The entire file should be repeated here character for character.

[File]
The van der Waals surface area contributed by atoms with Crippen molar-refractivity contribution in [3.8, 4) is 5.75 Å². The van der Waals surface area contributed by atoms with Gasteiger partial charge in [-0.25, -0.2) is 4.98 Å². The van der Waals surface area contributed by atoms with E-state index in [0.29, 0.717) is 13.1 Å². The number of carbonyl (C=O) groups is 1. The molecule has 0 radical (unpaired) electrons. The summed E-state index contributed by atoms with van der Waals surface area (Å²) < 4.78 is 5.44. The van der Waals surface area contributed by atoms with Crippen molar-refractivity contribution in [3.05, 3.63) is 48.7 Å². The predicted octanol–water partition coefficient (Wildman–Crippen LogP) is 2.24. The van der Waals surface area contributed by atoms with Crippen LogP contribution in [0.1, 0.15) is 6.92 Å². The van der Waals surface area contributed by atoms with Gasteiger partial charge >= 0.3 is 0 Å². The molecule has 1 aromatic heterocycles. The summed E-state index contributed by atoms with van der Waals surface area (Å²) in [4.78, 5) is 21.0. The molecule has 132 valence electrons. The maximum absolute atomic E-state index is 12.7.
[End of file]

The van der Waals surface area contributed by atoms with Crippen molar-refractivity contribution in [3.8, 4) is 5.75 Å². The van der Waals surface area contributed by atoms with Gasteiger partial charge in [-0.25, -0.2) is 4.98 Å². The van der Waals surface area contributed by atoms with E-state index in [0.29, 0.717) is 13.1 Å². The number of carbonyl (C=O) groups is 1. The molecule has 0 radical (unpaired) electrons. The summed E-state index contributed by atoms with van der Waals surface area (Å²) < 4.78 is 5.44. The van der Waals surface area contributed by atoms with Crippen molar-refractivity contribution in [3.05, 3.63) is 48.7 Å². The predicted octanol–water partition coefficient (Wildman–Crippen LogP) is 2.24. The van der Waals surface area contributed by atoms with Crippen LogP contribution in [0.1, 0.15) is 6.92 Å². The van der Waals surface area contributed by atoms with Gasteiger partial charge >= 0.3 is 0 Å². The molecule has 1 aromatic heterocycles. The summed E-state index contributed by atoms with van der Waals surface area (Å²) in [4.78, 5) is 21.0. The molecule has 132 valence electrons. The maximum absolute atomic E-state index is 12.7.